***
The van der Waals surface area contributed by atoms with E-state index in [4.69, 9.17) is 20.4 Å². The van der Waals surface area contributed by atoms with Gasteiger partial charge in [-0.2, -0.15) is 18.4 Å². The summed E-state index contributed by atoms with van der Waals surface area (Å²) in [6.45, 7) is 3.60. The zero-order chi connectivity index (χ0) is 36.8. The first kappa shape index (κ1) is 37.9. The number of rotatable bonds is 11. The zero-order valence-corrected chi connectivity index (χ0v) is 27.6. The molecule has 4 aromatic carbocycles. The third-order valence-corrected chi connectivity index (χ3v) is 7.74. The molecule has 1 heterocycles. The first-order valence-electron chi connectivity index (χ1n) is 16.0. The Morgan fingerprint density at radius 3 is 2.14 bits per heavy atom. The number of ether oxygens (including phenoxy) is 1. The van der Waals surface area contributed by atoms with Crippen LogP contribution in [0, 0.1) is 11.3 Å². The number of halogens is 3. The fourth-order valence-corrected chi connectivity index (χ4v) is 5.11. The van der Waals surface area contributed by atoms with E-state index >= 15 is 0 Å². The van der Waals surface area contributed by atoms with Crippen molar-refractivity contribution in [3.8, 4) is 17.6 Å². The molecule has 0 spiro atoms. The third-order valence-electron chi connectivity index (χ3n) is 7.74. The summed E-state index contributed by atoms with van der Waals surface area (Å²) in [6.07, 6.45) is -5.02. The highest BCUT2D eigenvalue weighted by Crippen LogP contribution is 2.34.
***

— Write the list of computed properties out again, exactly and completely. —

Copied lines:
The van der Waals surface area contributed by atoms with E-state index in [4.69, 9.17) is 20.4 Å². The van der Waals surface area contributed by atoms with Gasteiger partial charge in [-0.2, -0.15) is 18.4 Å². The summed E-state index contributed by atoms with van der Waals surface area (Å²) in [6.45, 7) is 3.60. The zero-order chi connectivity index (χ0) is 36.8. The first kappa shape index (κ1) is 37.9. The number of rotatable bonds is 11. The zero-order valence-corrected chi connectivity index (χ0v) is 27.6. The molecule has 4 aromatic carbocycles. The third-order valence-corrected chi connectivity index (χ3v) is 7.74. The molecule has 1 heterocycles. The first-order valence-electron chi connectivity index (χ1n) is 16.0. The Morgan fingerprint density at radius 3 is 2.14 bits per heavy atom. The number of ether oxygens (including phenoxy) is 1. The van der Waals surface area contributed by atoms with Crippen LogP contribution in [0, 0.1) is 11.3 Å². The number of halogens is 3. The fourth-order valence-corrected chi connectivity index (χ4v) is 5.11. The van der Waals surface area contributed by atoms with E-state index >= 15 is 0 Å². The van der Waals surface area contributed by atoms with Crippen molar-refractivity contribution in [3.8, 4) is 17.6 Å². The molecule has 0 spiro atoms. The third-order valence-electron chi connectivity index (χ3n) is 7.74. The summed E-state index contributed by atoms with van der Waals surface area (Å²) in [6.07, 6.45) is -5.02. The highest BCUT2D eigenvalue weighted by Crippen LogP contribution is 2.34.